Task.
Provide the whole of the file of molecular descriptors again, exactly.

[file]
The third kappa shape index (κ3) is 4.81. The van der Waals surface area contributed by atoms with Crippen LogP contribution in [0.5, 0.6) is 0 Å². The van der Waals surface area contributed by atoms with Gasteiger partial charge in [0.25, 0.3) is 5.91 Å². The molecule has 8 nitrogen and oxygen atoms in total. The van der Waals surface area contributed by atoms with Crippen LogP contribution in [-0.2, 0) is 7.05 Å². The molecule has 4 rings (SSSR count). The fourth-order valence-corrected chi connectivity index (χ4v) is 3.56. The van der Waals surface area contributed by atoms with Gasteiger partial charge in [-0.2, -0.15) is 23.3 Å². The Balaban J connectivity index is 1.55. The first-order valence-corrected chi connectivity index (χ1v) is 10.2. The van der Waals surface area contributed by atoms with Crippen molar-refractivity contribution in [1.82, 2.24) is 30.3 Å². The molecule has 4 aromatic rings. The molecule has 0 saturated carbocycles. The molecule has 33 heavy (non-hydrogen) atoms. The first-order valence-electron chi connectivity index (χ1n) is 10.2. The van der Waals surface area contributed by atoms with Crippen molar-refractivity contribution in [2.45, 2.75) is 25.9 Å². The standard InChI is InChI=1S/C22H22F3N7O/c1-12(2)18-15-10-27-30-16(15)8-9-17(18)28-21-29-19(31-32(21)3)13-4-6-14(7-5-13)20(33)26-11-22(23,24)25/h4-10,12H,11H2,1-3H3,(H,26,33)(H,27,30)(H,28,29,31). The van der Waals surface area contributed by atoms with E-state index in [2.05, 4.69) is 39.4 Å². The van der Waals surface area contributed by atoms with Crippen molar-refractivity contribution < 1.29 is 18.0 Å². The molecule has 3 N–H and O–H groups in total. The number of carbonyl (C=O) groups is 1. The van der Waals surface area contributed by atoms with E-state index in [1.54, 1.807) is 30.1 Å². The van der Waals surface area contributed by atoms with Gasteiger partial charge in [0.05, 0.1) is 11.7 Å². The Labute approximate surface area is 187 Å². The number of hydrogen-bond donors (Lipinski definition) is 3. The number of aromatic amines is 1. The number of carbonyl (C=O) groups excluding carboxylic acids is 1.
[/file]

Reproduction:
The third kappa shape index (κ3) is 4.81. The van der Waals surface area contributed by atoms with Crippen LogP contribution in [0.5, 0.6) is 0 Å². The van der Waals surface area contributed by atoms with Gasteiger partial charge in [0.25, 0.3) is 5.91 Å². The molecule has 8 nitrogen and oxygen atoms in total. The van der Waals surface area contributed by atoms with Crippen LogP contribution in [-0.2, 0) is 7.05 Å². The molecule has 4 rings (SSSR count). The fourth-order valence-corrected chi connectivity index (χ4v) is 3.56. The van der Waals surface area contributed by atoms with Gasteiger partial charge in [-0.2, -0.15) is 23.3 Å². The Balaban J connectivity index is 1.55. The first-order valence-corrected chi connectivity index (χ1v) is 10.2. The van der Waals surface area contributed by atoms with Crippen molar-refractivity contribution in [1.82, 2.24) is 30.3 Å². The molecule has 4 aromatic rings. The molecule has 0 saturated carbocycles. The molecule has 33 heavy (non-hydrogen) atoms. The first-order valence-electron chi connectivity index (χ1n) is 10.2. The van der Waals surface area contributed by atoms with Crippen molar-refractivity contribution in [2.45, 2.75) is 25.9 Å². The standard InChI is InChI=1S/C22H22F3N7O/c1-12(2)18-15-10-27-30-16(15)8-9-17(18)28-21-29-19(31-32(21)3)13-4-6-14(7-5-13)20(33)26-11-22(23,24)25/h4-10,12H,11H2,1-3H3,(H,26,33)(H,27,30)(H,28,29,31). The van der Waals surface area contributed by atoms with E-state index in [2.05, 4.69) is 39.4 Å². The van der Waals surface area contributed by atoms with Crippen molar-refractivity contribution < 1.29 is 18.0 Å². The molecule has 3 N–H and O–H groups in total. The number of carbonyl (C=O) groups is 1. The van der Waals surface area contributed by atoms with E-state index in [1.54, 1.807) is 30.1 Å². The van der Waals surface area contributed by atoms with Gasteiger partial charge in [0.05, 0.1) is 11.7 Å². The Labute approximate surface area is 187 Å². The number of hydrogen-bond donors (Lipinski definition) is 3. The number of aromatic amines is 1. The number of carbonyl (C=O) groups excluding carboxylic acids is 1.